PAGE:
Galicia is known throughout the world as the destination of pilgrims on the Camino de Santiago, which ends in Santiago de Compostela, capital of the province of A Coruña.
Although it is famous for this reason, it is not so much for its cider, whose production has declined considerably in recent centuries, despite the fact that Galicia is the main producer of cider apples ahead of Asturias and the Basque Country.
There was a time when the cider culture spread throughout the cornice of the Cantabrian Sea, including the Basque Country, Asturias, Cantabria and Galicia. However, in many of these places the cider culture was lost with the arrival of other beverages, and remained exclusively in some small geographical areas.
Galicia also enjoyed an important cider culture centuries ago. Proof of this are the numerous place names that refer to this drink. Cider is produced in Galicia since the Iron Age. Today, there are several wineries that produce cider, recovering an old tradition that should never have been lost.
In the Monastery of Sobrado dos Monxes the production is documented in the year 950. The Codex Calixtinus is the name of an illuminated manuscript of the mid-twelfth century, attributed to the French priest Aymeric Picaud, which contains a kind of guide for the pilgrims who followed the Camino de Santiago with advice, descriptions of the route and works of art as well as the local customs of the people who lived along the Camino. In one of its chapters, the book states the following: “Then comes the land of the Galicians, after the border of Leon and the the Irago and Cebrero mountains. It is a leafy land, with rivers, meadows, extraordinary orchards, good fruits and clear water sources. But it is scarce in cities, towns and labour lands, as well as in bread, wheat and wine. In the other hand, it’s abundant in rye bread and cider, well supplied in cattle and horses, in milk and honey, and in big and small fish “.
There are numerous place names that refer to cider and apples in Galicia, such as As Sidras (Carnota), A Leira da Sidra (As Somozas), A Fonte da Sidra (Vigo), O Hórreo da Sidra (A Pontenova), O Lugar da Sidra (Cospeito), Pereira-Sidral, (Or Valadouro), Sidreira (Paderne) or Os Sidreiros (As Somozas).
Galicia produces more than 80,000 tons of cider apples per year, which makes it the largest producer of cider apples in Spain. However, the production of cider is small compared to its neighbours. Most of the apple is exported, precisely, to produce cider in other communities. With the start-up of new cider houses, more and more apples are kept in Galicia to be converted into cider. In addition to small producers such as Ribela, Val do Traba, Horta do Couto, Mazagal, recently the large company of beers Custom Drinks (Estrella Galicia) has joined the industry with the commercialization of ciders of the Maeloc brand. The most popular varieties in Galicia are Marafonsa, Raxaó, Jamardo, Príncipe, Pero, Rabiosa, Perezosa and Verdeña.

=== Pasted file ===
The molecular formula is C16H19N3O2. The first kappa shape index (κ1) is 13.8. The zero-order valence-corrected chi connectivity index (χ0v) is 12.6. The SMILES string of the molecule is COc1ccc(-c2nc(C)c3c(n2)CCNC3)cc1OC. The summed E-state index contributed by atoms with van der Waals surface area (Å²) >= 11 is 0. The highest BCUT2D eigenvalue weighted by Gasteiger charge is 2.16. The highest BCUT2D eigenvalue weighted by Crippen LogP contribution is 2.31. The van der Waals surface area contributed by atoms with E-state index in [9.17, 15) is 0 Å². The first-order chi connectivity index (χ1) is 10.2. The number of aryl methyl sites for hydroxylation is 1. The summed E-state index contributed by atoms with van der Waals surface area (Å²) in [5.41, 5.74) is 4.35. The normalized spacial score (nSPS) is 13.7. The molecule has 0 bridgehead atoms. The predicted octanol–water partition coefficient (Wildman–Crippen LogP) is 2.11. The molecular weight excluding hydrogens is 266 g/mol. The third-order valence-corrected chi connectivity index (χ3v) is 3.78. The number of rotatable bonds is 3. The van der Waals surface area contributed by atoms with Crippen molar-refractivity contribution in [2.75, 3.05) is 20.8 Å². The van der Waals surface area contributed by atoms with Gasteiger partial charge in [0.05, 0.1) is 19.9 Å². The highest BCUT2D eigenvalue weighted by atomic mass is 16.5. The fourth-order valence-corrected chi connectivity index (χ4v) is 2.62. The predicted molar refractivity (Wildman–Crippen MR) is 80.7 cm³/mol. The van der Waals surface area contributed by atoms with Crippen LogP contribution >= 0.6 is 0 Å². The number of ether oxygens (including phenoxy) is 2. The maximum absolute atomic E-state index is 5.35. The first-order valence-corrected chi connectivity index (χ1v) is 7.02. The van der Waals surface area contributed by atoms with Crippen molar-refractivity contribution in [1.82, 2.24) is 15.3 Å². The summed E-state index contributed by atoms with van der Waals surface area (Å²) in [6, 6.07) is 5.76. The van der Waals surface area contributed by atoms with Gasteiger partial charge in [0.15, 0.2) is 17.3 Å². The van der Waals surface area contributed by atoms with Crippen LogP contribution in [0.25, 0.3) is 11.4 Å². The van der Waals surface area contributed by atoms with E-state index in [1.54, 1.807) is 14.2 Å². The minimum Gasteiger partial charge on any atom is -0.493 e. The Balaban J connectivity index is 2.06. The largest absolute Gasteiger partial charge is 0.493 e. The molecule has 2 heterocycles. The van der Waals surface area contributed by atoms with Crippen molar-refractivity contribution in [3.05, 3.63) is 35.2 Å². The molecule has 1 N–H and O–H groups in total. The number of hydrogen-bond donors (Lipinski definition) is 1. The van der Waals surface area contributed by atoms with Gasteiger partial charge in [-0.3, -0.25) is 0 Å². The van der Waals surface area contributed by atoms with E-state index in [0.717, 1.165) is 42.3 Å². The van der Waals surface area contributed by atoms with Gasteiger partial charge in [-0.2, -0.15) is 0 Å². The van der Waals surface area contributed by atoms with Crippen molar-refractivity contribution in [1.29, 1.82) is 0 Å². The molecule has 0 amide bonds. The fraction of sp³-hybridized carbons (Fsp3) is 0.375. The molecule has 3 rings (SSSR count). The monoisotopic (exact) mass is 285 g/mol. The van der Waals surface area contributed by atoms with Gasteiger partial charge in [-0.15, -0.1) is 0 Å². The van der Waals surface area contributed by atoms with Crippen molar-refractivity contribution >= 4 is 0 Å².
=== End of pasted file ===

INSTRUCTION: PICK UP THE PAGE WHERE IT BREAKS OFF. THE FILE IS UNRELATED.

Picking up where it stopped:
The main apple producing areas are Aranga and Ortigueira, in the province of A Coruña; Chantada and Os Ancares, in Lugo; and A Estrada in Pontevedra, although there are new and large plantations in the Baixo Miño area. In Ourense, the most thriving area is Piñor.
Since the culture of cider is in a process of recovery in Galicia, there is still no great infrastructure to support production with tourism promotion. However, cider producers have founded the Maceira e Sidra Association of A Estrada with the aim of promoting local economic activity linked to the production of apples and cider.
The association was born with the purpose of revitalizing the ancestral culture of Estrada in particular and Galician in general, in order to create and promote a new economic activity. The final objective is to close the cycle in A Estrada: cultivate the apple, elaborate the cider and consume that production in the municipality to reach, in a final phase, the creation of a quality Estrada and Galician cider industry. In addition, the promotion of the culture of cider recovering the Galician heritage can be “an incentive for tourism”.
The collective also intends to promote in contact with the university the study of native varieties of apple such as Rabiosa, advise on new plantations and offer training and dissemination about the traditional artisanal production of cider. Some cider houses already begun to offer guided tours, tastings and pairings. In spring, coinciding with the flowering of the apple trees, they organize the route of Maceiras en Flor. Among the relevant activities around this drink stands out the Cider Fair in Estrada.